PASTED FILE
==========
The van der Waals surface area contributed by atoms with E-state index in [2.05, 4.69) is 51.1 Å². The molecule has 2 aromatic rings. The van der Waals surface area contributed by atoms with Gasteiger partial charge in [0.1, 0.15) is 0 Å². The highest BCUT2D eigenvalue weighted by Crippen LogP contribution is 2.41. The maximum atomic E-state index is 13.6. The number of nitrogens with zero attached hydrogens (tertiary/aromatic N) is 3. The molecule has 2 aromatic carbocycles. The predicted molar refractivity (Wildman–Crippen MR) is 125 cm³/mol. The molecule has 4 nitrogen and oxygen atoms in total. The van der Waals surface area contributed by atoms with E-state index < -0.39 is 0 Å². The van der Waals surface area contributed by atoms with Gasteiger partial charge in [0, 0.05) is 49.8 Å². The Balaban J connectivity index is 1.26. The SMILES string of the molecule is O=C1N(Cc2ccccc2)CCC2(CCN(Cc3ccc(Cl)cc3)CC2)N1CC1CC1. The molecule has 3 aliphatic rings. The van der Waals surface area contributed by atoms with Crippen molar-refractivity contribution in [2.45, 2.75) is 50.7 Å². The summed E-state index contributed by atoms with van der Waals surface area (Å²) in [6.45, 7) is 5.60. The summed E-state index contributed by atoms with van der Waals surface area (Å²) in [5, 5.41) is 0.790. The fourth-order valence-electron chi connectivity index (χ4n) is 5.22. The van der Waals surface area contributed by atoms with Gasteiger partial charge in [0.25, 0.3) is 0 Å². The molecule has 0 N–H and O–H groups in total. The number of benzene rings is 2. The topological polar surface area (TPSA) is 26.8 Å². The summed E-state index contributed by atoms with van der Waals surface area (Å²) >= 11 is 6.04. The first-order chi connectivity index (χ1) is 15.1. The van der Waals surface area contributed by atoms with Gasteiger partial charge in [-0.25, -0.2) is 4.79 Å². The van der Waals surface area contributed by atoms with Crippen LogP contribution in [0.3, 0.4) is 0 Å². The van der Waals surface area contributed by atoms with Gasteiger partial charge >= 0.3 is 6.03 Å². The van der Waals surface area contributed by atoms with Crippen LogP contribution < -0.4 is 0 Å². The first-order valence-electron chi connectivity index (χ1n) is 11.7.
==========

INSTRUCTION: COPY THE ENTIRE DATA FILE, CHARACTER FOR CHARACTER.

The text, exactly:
The van der Waals surface area contributed by atoms with E-state index in [2.05, 4.69) is 51.1 Å². The molecule has 2 aromatic rings. The van der Waals surface area contributed by atoms with Gasteiger partial charge in [0.1, 0.15) is 0 Å². The highest BCUT2D eigenvalue weighted by Crippen LogP contribution is 2.41. The maximum atomic E-state index is 13.6. The number of nitrogens with zero attached hydrogens (tertiary/aromatic N) is 3. The molecule has 2 aromatic carbocycles. The predicted molar refractivity (Wildman–Crippen MR) is 125 cm³/mol. The molecule has 4 nitrogen and oxygen atoms in total. The van der Waals surface area contributed by atoms with E-state index < -0.39 is 0 Å². The van der Waals surface area contributed by atoms with Gasteiger partial charge in [0, 0.05) is 49.8 Å². The Balaban J connectivity index is 1.26. The SMILES string of the molecule is O=C1N(Cc2ccccc2)CCC2(CCN(Cc3ccc(Cl)cc3)CC2)N1CC1CC1. The molecule has 3 aliphatic rings. The van der Waals surface area contributed by atoms with Crippen molar-refractivity contribution in [2.45, 2.75) is 50.7 Å². The summed E-state index contributed by atoms with van der Waals surface area (Å²) in [6.45, 7) is 5.60. The summed E-state index contributed by atoms with van der Waals surface area (Å²) in [5, 5.41) is 0.790. The fourth-order valence-electron chi connectivity index (χ4n) is 5.22. The van der Waals surface area contributed by atoms with Gasteiger partial charge in [0.25, 0.3) is 0 Å². The molecule has 0 N–H and O–H groups in total. The number of benzene rings is 2. The topological polar surface area (TPSA) is 26.8 Å². The summed E-state index contributed by atoms with van der Waals surface area (Å²) >= 11 is 6.04. The first-order chi connectivity index (χ1) is 15.1. The van der Waals surface area contributed by atoms with Gasteiger partial charge in [-0.25, -0.2) is 4.79 Å². The van der Waals surface area contributed by atoms with Crippen LogP contribution in [0.3, 0.4) is 0 Å². The van der Waals surface area contributed by atoms with Gasteiger partial charge >= 0.3 is 6.03 Å². The van der Waals surface area contributed by atoms with Crippen LogP contribution < -0.4 is 0 Å². The first-order valence-electron chi connectivity index (χ1n) is 11.7.